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SPS's Avatar Jump to comment 78 by SPS

I have to wonder from what philosophical grounding does Dawkins’ altruism emanate? Why is other human life worth anything if there is no God? From what philosophical groundwork is he basing his good works on? Dawkins, it would seem to me, hasn’t defined his terms and is only borrowing our definition of “good.” Because without our definitions he’d have to ask the question, “What is good without God?” And that’s something I haven’t seen answered yet.

Philosophical grounding did not precede altruism. If philosophical grounding preceded behavior, why adhere to it? What is the motivation? You no more need philosophical grounding to be good than you do to know you don't like being punched in the face, and realizing most others don't, either. "Good" has never belonged to religion, so don't flatter yourselves.
“What is good without God?”
First, what is good with god? Good with god is fear. Good with god is the expectation of reward, and avoidance of promised punishment for specific behavior - both on a grand scale, limited only by the believer's imagination. None of this lends itself to owning the rights to "good". It is simply another instance of 'me right, you wrong', then sticking your fingers in your ears and refusing to hear anything else. Good with god is the equivalent of drawing a box around yourself, and then convincing yourself that if you step out of the box you'll fall of a cliff, and if you stay inside it you'll be fine, better than fine, you'll be rewarded because you're doing the "right" thing. Religion's version of 'good' is indeed inferior, because it does not allow revision or examination without referring back to itself as the answer. I'll copy and paste from a post I made elsewhere as it is somewhat relevant here, as well:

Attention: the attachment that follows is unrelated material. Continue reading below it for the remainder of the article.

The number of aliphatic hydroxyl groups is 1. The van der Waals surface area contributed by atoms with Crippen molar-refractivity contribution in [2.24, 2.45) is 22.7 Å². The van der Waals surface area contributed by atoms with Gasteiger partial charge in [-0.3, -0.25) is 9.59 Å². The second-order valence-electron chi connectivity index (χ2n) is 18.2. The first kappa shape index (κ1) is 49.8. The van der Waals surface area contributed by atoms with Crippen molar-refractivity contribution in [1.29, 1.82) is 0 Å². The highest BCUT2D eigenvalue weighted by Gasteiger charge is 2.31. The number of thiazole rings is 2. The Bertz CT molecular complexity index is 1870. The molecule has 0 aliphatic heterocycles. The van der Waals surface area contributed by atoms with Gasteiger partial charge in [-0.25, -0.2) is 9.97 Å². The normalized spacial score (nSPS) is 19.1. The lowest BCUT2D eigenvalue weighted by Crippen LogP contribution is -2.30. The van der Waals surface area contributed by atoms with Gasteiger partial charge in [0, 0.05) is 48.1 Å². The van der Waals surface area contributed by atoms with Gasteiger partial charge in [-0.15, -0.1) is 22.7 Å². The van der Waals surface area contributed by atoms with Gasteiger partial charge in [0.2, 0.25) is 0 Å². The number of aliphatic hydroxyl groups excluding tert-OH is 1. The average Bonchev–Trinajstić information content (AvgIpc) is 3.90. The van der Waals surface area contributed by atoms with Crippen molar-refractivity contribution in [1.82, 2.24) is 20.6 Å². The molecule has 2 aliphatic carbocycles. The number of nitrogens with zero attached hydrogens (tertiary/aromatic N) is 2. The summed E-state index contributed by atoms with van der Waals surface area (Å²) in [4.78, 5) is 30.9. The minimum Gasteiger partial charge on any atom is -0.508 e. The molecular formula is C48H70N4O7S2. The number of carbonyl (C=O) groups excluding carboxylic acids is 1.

Is there commonality of experience? Are there experiences which are preferable to others, and how do you bring them about? Do you have them and seek them only after contemplation of moral absolutes every time, and if not, why not? Why are there specific behaviors to be observed in non-human animals? How do you know the absolute you believe is the correct one? There is also a false assumption that a proposed absolute need be the only absolute with authority. Again, a problem specific to religion, as there could be any number of proposed eternal absolutes by any number of religions.

Wed, 20 Jan 2010 03:12:00 UTC | #433250